I hope that those who are coming to asana class are enjoying the quotes from Pema Chodron that have been shared these past 2 months. Her writing is always so spot on, people often feel like she is speaking directly to them and addressing their personal neurosis and suffering. We spoke at the book club this past Thursday about how she creates such a safe space for her students (and for those of us reading her words years later) because she speaks of her own struggles and she assures us that it is ok to be just who we are. In fact, she points out how us wanting to improve and to be "better" is really an aggression against ourselves. She challenges us to consider, and eventually believe, that we are fine the way we are already. She stressed that our practice is not so we can "be better", it is about being at peace with who we are, right now.
Consider how contrary that is to the western way of life, which is about doing better, being bigger and faster, and then being even better at it all once you got good. You might see that this ideal has leaked into yoga practice here as well- do better poses, become stronger, more flexible, do more, take more classes, get more certificates, become MORE PEACEFUL. The real teaching of "be here now" gets lost in all that "doing" and "becoming". Ahimsa (non-harm) is the first teaching of a yoga practice. If we are continuously striving to be a better ME, we are continuing that aggression that Pema pointed to. Aggression and ahimsa are just not able to share the same space. Santosah (contentment) is another important tenant of yoga. Can we be content with who we are right now, without constantly trying to be a better person? Anyway, how long have you tried to be a "better person" and how is that going? When will we become a good enough person? The teaching says never! Can we ever be a good enough, strong enough or rich enough person? Will you ever be popular or successful enough? Most likely just as you reach one goal someone moves the post further away from you. Gandhi said “The world has enough for everyone's need, but not enough for everyone's greed.” Greed of course can be directed at more than just money.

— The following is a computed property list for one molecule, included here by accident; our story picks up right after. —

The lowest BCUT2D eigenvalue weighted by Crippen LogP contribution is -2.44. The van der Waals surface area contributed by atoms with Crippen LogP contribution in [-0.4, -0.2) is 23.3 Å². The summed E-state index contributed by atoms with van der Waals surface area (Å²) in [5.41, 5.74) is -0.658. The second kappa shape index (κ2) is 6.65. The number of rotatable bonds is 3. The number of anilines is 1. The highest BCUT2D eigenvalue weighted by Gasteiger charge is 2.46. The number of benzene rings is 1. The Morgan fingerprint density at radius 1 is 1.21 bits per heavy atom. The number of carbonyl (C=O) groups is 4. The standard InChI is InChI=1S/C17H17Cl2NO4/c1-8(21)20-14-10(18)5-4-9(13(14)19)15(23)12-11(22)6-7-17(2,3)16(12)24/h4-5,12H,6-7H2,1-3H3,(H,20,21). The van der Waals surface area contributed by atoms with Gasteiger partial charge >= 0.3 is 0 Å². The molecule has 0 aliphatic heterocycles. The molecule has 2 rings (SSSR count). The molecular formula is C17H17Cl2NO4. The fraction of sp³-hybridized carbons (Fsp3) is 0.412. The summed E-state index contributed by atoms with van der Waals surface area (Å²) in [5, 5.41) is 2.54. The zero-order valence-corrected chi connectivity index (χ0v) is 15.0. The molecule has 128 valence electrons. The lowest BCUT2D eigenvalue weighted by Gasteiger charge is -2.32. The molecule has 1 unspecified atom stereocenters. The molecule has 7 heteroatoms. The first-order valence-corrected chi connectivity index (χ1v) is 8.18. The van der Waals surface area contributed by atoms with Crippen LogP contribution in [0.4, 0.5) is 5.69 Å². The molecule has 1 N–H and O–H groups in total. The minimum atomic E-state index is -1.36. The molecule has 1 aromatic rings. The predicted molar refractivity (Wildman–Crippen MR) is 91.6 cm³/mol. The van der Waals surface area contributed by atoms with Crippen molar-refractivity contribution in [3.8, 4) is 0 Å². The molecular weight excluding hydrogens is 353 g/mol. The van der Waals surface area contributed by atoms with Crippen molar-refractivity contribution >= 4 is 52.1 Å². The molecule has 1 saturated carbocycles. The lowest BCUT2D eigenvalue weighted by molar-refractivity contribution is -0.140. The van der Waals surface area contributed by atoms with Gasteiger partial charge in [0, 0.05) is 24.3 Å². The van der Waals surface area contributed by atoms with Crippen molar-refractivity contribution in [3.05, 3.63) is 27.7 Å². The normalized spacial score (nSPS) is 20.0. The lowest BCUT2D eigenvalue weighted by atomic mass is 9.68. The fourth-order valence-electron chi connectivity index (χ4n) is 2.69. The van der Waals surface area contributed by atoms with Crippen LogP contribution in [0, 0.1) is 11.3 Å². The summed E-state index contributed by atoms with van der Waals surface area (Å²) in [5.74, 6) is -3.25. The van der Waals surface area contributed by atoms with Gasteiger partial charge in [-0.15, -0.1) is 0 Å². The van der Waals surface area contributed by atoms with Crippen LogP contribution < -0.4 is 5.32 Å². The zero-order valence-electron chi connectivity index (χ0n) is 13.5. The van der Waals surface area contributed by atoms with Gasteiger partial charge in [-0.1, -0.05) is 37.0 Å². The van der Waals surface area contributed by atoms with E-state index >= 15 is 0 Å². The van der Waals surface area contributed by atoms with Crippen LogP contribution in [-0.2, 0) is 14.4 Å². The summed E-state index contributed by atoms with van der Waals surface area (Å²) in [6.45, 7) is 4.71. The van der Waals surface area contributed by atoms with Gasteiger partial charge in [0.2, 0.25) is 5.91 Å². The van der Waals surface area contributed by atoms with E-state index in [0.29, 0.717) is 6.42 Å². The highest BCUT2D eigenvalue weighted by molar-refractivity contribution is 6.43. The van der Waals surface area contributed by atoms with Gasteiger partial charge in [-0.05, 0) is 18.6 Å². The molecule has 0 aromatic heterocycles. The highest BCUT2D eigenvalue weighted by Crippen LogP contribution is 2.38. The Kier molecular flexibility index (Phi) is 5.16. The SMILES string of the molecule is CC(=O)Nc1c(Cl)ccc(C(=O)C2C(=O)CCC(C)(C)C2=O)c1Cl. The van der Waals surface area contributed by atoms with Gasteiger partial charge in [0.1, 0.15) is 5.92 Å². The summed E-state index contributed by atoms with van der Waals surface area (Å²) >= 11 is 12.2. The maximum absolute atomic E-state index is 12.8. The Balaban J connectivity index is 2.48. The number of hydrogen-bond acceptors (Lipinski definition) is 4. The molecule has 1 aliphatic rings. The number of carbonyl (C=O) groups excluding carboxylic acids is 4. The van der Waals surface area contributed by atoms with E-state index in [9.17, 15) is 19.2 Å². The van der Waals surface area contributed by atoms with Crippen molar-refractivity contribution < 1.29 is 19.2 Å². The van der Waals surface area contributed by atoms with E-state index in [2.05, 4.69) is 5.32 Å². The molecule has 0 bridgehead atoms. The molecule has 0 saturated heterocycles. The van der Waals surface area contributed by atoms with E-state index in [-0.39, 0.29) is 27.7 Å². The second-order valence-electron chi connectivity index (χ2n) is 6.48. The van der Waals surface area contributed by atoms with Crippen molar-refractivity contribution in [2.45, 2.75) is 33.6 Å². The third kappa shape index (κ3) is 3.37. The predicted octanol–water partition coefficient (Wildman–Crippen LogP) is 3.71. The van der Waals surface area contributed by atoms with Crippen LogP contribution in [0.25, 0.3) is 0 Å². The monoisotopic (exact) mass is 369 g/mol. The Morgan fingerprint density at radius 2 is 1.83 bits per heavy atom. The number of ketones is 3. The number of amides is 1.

There is a thin line that is difficult to tread (my teacher calls it the razor's edge) between attending to things, like our body and mind, and not getting caught in the trap of doing these things so we can "be better". We still need to do asana so our body remains healthy. A meditation practice is here to help us find the path of contentment, peace, and ahimsa. A full yoga practice which incorporates movement, meditation, self study and surrender, is designed for the purpose of helping us reach contentment. It is not to give a great beach body- although it might do that. There are a lot of things yoga can do for us, but if we keep our sights at the pinnacle of the practice- peace and the inherent joy of being- it will work! And then we can be kind to ourselves and give up the aggression of trying to be better. We all can agree that this world needs more kindness, and like everything else, it starts at home, in this case in your own body. It is hard to not get distracted by all of the other trappings of yoga, and the being betterness of the world around us, this is true. But that is why we have practice, books to instruct us, and teachers to guide us. And we have our own hearts to remind us why we started in the first place.